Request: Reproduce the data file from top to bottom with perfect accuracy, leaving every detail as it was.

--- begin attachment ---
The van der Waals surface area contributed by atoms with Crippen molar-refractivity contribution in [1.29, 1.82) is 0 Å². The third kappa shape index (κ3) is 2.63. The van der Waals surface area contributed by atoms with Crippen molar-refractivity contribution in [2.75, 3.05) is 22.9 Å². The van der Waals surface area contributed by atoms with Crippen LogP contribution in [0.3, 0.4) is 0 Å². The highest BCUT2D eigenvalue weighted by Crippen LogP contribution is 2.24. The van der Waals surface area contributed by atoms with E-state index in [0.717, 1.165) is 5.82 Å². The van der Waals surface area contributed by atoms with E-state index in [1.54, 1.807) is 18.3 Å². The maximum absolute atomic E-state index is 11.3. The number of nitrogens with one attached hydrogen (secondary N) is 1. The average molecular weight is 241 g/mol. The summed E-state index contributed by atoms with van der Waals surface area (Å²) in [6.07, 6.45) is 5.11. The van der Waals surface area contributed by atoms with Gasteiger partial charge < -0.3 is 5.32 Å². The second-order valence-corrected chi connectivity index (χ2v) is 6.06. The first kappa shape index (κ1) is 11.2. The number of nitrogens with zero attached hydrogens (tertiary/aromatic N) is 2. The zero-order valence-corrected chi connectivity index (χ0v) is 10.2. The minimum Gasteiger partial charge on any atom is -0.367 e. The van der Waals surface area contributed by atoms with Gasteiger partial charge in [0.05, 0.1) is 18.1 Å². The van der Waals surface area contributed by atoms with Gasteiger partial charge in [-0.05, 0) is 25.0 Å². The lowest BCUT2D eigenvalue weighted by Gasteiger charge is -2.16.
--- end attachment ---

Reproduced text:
The van der Waals surface area contributed by atoms with Crippen molar-refractivity contribution in [1.29, 1.82) is 0 Å². The third kappa shape index (κ3) is 2.63. The van der Waals surface area contributed by atoms with Crippen molar-refractivity contribution in [2.75, 3.05) is 22.9 Å². The van der Waals surface area contributed by atoms with Crippen LogP contribution in [0.3, 0.4) is 0 Å². The highest BCUT2D eigenvalue weighted by Crippen LogP contribution is 2.24. The van der Waals surface area contributed by atoms with E-state index in [0.717, 1.165) is 5.82 Å². The van der Waals surface area contributed by atoms with E-state index in [1.54, 1.807) is 18.3 Å². The maximum absolute atomic E-state index is 11.3. The number of nitrogens with one attached hydrogen (secondary N) is 1. The average molecular weight is 241 g/mol. The summed E-state index contributed by atoms with van der Waals surface area (Å²) in [6.07, 6.45) is 5.11. The van der Waals surface area contributed by atoms with Gasteiger partial charge < -0.3 is 5.32 Å². The second-order valence-corrected chi connectivity index (χ2v) is 6.06. The first kappa shape index (κ1) is 11.2. The number of nitrogens with zero attached hydrogens (tertiary/aromatic N) is 2. The zero-order valence-corrected chi connectivity index (χ0v) is 10.2. The minimum Gasteiger partial charge on any atom is -0.367 e. The van der Waals surface area contributed by atoms with Gasteiger partial charge in [0.05, 0.1) is 18.1 Å². The van der Waals surface area contributed by atoms with Gasteiger partial charge in [-0.05, 0) is 25.0 Å². The lowest BCUT2D eigenvalue weighted by Gasteiger charge is -2.16.